Because financial crimes occur within the infrastructure that they manage, financial institutions are most likely to be the first to spot evidence of them. However, false positives comprise an overwhelming majority of flagged transactions, requiring significant resources to effectively sort. Sorting through these false positives can be made even more difficult if an FI’s AML experts do not have the latest intel on the methods used by financial criminals.
An expanded PPP can provide FIs with a means to more easily sort through false positives and spot evidence of past or ongoing financial crimes. Such an arrangement can permit law enforcement agencies and FIs to quickly learn about any novel approaches employed by criminals, thus quickly limiting the potential damage they could do. In this way, PPPs can help reduce the time it takes authorities to verify and prioritise threats to the financial system.
According to a 2017 Pew Research article, the increased use of digital platforms has paradoxically caused a loss of trust in banks, even if people are using those very same platforms to buy more products and services. And while the mainstream financial system is still broadly trusted, the recent rise of purported alternatives through neobanks, cryptocurrencies, and fintech companies may be an indication of that trust eroding.
While there are many reasons behind this mistrust in FIs, one of the salient points is that most consumers understand how vulnerable FIs are to cybercriminals. Continued growth in cybercrimes and slow action from FIs and public authorities on AML issues may contribute to further degradation of that trust, causing them to put their faith in less stable alternative systems.
PPPs may be one of the best actions FIs and governments can do to rebuild this trust. The more effectively authorities can share information, the more difficult it will be for criminals to exploit knowledge gaps between private and public institutions. This should lead to a reduction in cybercrime, giving fewer reasons for consumers to prefer alternative finance systems.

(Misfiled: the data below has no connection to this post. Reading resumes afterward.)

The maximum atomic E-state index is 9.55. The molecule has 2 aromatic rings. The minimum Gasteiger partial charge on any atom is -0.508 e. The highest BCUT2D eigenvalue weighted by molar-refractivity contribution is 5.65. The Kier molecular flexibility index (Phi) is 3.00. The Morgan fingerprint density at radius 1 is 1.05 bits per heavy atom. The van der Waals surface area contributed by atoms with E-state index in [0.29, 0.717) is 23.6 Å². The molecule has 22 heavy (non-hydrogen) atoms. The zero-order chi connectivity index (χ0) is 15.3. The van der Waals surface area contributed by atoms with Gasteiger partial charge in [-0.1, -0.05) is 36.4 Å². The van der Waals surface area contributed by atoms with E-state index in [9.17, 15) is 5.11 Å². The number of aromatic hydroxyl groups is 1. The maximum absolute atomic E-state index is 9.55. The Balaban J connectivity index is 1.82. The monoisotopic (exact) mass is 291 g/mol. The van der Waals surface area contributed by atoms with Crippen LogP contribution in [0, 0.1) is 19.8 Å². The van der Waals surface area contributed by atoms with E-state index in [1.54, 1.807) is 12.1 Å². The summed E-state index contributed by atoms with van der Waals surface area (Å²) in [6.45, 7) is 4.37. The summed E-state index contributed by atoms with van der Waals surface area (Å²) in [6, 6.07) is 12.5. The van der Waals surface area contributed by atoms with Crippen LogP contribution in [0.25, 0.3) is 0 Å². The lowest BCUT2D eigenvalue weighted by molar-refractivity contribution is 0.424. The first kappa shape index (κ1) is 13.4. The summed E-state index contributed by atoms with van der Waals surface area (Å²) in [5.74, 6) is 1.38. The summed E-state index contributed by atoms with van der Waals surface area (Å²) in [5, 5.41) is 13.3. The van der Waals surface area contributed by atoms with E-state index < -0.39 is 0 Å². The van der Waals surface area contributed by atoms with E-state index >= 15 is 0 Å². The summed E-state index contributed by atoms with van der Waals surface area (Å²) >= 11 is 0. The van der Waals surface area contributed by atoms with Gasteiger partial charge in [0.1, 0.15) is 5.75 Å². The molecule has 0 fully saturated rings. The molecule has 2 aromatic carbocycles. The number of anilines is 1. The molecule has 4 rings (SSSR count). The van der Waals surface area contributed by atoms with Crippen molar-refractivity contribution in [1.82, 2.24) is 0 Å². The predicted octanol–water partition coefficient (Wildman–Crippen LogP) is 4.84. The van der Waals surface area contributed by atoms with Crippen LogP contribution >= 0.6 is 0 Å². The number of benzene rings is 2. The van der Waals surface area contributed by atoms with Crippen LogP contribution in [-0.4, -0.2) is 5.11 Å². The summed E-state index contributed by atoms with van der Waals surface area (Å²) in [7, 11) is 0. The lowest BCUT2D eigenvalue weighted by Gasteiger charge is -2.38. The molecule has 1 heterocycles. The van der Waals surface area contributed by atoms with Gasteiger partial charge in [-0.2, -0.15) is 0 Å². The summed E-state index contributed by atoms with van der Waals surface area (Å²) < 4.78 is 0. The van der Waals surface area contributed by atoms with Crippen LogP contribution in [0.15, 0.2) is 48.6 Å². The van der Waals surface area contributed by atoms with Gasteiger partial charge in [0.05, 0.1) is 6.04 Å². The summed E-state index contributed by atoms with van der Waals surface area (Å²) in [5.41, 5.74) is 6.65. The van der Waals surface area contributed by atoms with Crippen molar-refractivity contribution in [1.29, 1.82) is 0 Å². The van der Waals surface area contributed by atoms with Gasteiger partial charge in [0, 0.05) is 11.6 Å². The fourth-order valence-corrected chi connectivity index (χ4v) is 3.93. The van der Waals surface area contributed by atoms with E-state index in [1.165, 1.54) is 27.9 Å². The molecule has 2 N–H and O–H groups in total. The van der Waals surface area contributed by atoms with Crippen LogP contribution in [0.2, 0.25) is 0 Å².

Thus, PPPs may ultimately be critical for not only denying malicious actors a method to move funds, but also for further stabilising a system that is now facing multiple credible threats.
Information gaps that benefit criminals can be closed by making FIs and law enforcement agencies part of the same collaborative framework. PPPs offer a fresh approach that facilitates closer cooperation between different FIs and government bodies. Additionally, PPPs can help facilitate the exchange of information as well as bring a variety of useful perspectives to financial crime intel and analysis.
When developed and implemented conscientiously, PPPs can result in the reduction of AML compliance costs and better responsiveness to financial crimes. This will ultimately help the global community by limiting the capacity of malicious actors to do harm while, at the same time, laying the foundations of a more stable financial system.